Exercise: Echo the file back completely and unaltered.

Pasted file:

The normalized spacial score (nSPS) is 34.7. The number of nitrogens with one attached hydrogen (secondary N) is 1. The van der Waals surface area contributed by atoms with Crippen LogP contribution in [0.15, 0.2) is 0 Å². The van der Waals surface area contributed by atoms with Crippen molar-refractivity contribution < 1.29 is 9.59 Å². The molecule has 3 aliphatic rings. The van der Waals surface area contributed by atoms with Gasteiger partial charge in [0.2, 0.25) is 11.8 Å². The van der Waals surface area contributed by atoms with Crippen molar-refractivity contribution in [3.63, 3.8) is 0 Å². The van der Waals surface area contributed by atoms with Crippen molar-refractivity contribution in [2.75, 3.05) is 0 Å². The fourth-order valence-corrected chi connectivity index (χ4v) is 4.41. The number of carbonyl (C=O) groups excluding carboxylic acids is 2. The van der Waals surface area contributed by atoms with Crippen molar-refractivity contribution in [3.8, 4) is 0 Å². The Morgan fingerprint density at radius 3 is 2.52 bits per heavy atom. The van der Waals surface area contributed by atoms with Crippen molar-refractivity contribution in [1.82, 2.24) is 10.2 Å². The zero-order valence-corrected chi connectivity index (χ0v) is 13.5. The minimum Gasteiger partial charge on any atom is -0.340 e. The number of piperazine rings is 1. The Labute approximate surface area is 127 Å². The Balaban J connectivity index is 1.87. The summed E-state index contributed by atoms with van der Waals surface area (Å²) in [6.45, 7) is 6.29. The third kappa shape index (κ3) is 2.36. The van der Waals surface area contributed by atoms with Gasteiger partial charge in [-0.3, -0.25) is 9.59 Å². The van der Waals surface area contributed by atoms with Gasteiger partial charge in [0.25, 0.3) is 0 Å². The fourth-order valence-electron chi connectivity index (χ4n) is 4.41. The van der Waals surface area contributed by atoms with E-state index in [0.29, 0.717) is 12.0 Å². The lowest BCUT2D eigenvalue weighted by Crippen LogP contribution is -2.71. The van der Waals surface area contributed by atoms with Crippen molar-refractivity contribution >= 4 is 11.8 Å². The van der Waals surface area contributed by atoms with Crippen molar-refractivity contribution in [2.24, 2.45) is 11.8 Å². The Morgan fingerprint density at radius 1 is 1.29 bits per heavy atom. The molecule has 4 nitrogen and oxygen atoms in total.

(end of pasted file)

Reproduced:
The normalized spacial score (nSPS) is 34.7. The number of nitrogens with one attached hydrogen (secondary N) is 1. The van der Waals surface area contributed by atoms with Crippen LogP contribution in [0.15, 0.2) is 0 Å². The van der Waals surface area contributed by atoms with Crippen molar-refractivity contribution < 1.29 is 9.59 Å². The molecule has 3 aliphatic rings. The van der Waals surface area contributed by atoms with Gasteiger partial charge in [0.2, 0.25) is 11.8 Å². The van der Waals surface area contributed by atoms with Crippen molar-refractivity contribution in [3.63, 3.8) is 0 Å². The van der Waals surface area contributed by atoms with Crippen molar-refractivity contribution in [2.75, 3.05) is 0 Å². The fourth-order valence-corrected chi connectivity index (χ4v) is 4.41. The number of carbonyl (C=O) groups excluding carboxylic acids is 2. The van der Waals surface area contributed by atoms with Crippen molar-refractivity contribution in [3.8, 4) is 0 Å². The Morgan fingerprint density at radius 3 is 2.52 bits per heavy atom. The van der Waals surface area contributed by atoms with Crippen molar-refractivity contribution in [1.82, 2.24) is 10.2 Å². The zero-order valence-corrected chi connectivity index (χ0v) is 13.5. The minimum Gasteiger partial charge on any atom is -0.340 e. The number of piperazine rings is 1. The Labute approximate surface area is 127 Å². The Balaban J connectivity index is 1.87. The summed E-state index contributed by atoms with van der Waals surface area (Å²) in [6.45, 7) is 6.29. The third kappa shape index (κ3) is 2.36. The van der Waals surface area contributed by atoms with Gasteiger partial charge in [-0.3, -0.25) is 9.59 Å². The van der Waals surface area contributed by atoms with Gasteiger partial charge in [0.25, 0.3) is 0 Å². The fourth-order valence-electron chi connectivity index (χ4n) is 4.41. The van der Waals surface area contributed by atoms with E-state index in [0.29, 0.717) is 12.0 Å². The lowest BCUT2D eigenvalue weighted by Crippen LogP contribution is -2.71. The van der Waals surface area contributed by atoms with Crippen molar-refractivity contribution >= 4 is 11.8 Å². The van der Waals surface area contributed by atoms with Crippen molar-refractivity contribution in [2.24, 2.45) is 11.8 Å². The Morgan fingerprint density at radius 1 is 1.29 bits per heavy atom. The molecule has 4 nitrogen and oxygen atoms in total.